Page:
The questions don’t stop even after a family chooses between adopting domestically or internationally. Families may also need to consider whether or not to adopt a child with special needs. Like I said in yesterday's post, there is no formula to give a family a clear answer.
The term “special needs” conjures up different images for different people. For some it includes children with a learning impairment, ADHD, Down syndrome, etc., and for others they think of medical needs such as diabetes, blindness, a missing limb, a heart defect. For some countries, a special need might also be a birthmark or another physical difference that might be considered “unlucky.” It can also mean a child that is older and might be harder to place in a family. So really, it can be all of the above.
Part of the paperwork for adopting from the Special Needs China program includes a very specific list of special needs to consider. The list is very specific and asks about cleft lip and palate, blood disease, nervous system, ears and hearing, eyes and vision, urinary, heart, liver, orthopedic, skin, speech and then breaks it down under each special need.
Some great advice I received when we started our adoption paperwork was that 1) all children need a family...children with special needs, but also healthy children and there is no shame in saying a healthy child is what our family was made for. And, 2) if you decide to adopt a child with a special need, it is important to be very honest about what special needs you are able to parent. The agency wants to make the best match for the family and the child. Checking all the boxes to get a child more quickly is not a good idea nor is feeling like a “bad person” if you aren’t willing to accept any child.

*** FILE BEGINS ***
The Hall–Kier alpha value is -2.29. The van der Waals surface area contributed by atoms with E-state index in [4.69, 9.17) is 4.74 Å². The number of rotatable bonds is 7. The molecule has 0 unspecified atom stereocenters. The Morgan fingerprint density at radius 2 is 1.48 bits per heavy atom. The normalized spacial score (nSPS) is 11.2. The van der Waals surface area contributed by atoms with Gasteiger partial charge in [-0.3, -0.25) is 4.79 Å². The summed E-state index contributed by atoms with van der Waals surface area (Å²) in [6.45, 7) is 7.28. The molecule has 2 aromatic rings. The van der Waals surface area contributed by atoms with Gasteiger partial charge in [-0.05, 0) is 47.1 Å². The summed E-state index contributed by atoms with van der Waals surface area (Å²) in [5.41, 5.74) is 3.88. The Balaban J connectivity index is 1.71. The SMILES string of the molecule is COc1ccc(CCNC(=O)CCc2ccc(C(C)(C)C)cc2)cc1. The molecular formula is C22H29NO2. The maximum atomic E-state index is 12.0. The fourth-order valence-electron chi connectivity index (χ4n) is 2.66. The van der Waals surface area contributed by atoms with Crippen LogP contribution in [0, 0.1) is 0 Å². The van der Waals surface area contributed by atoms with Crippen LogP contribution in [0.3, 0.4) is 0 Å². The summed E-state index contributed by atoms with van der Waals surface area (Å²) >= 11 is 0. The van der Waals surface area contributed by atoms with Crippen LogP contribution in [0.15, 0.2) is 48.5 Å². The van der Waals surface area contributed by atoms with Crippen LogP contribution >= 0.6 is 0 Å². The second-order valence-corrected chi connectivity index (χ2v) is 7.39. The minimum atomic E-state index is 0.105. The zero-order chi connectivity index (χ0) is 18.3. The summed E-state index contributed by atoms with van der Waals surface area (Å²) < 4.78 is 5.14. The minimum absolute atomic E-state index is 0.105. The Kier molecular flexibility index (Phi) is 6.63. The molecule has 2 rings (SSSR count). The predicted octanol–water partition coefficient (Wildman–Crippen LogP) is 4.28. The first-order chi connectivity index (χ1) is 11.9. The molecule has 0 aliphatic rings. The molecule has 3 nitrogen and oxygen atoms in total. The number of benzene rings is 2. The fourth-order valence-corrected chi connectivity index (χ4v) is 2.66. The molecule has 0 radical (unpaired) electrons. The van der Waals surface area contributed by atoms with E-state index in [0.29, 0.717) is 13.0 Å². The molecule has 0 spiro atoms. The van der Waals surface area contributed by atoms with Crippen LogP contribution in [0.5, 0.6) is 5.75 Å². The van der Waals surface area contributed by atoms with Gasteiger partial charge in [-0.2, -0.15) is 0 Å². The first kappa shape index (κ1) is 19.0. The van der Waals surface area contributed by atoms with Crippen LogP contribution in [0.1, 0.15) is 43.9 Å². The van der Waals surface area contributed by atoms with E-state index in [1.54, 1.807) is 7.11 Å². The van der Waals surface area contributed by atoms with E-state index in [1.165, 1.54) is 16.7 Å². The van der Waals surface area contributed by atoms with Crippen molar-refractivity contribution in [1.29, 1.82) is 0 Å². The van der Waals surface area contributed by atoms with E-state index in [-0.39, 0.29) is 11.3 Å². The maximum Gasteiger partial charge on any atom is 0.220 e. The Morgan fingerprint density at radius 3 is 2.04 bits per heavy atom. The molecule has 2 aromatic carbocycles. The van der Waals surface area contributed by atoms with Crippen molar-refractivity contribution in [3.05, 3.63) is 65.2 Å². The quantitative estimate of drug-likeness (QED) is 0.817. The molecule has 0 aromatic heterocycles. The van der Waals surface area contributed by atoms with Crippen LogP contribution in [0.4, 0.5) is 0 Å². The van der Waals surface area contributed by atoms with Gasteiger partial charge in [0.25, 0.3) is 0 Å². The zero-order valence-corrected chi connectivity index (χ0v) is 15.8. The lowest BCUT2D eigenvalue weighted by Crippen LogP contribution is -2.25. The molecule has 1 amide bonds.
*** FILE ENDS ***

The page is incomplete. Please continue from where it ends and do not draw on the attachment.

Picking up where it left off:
Our family started with the healthy child list from China, but last fall we switched lists to the special needs list. I’ll explain more about our decision to change lists next week, but some of the things we considered when we were filling out the special needs form were:
-What kind of access to medical care do we have? Can we locate specialists and surgeons? Do we know where to take our child for on-going therapy (speech, physical, and occupational)?
-Do we have experience with any of these conditions, in our own extended families or at work? I worked as a speech-language pathologist in the public schools with children who had mild to severe disabilities, so I had a very unique perspective.
-What kind of support network do we have? Do we have childcare for our other children if we need to make multiple appointments? Do we have the emotional support needed to parent this child?
-What kind of insurance do we have and what financial adjustments need to be made?
Okay, that’s enough for today! Talk to you tomorrow.
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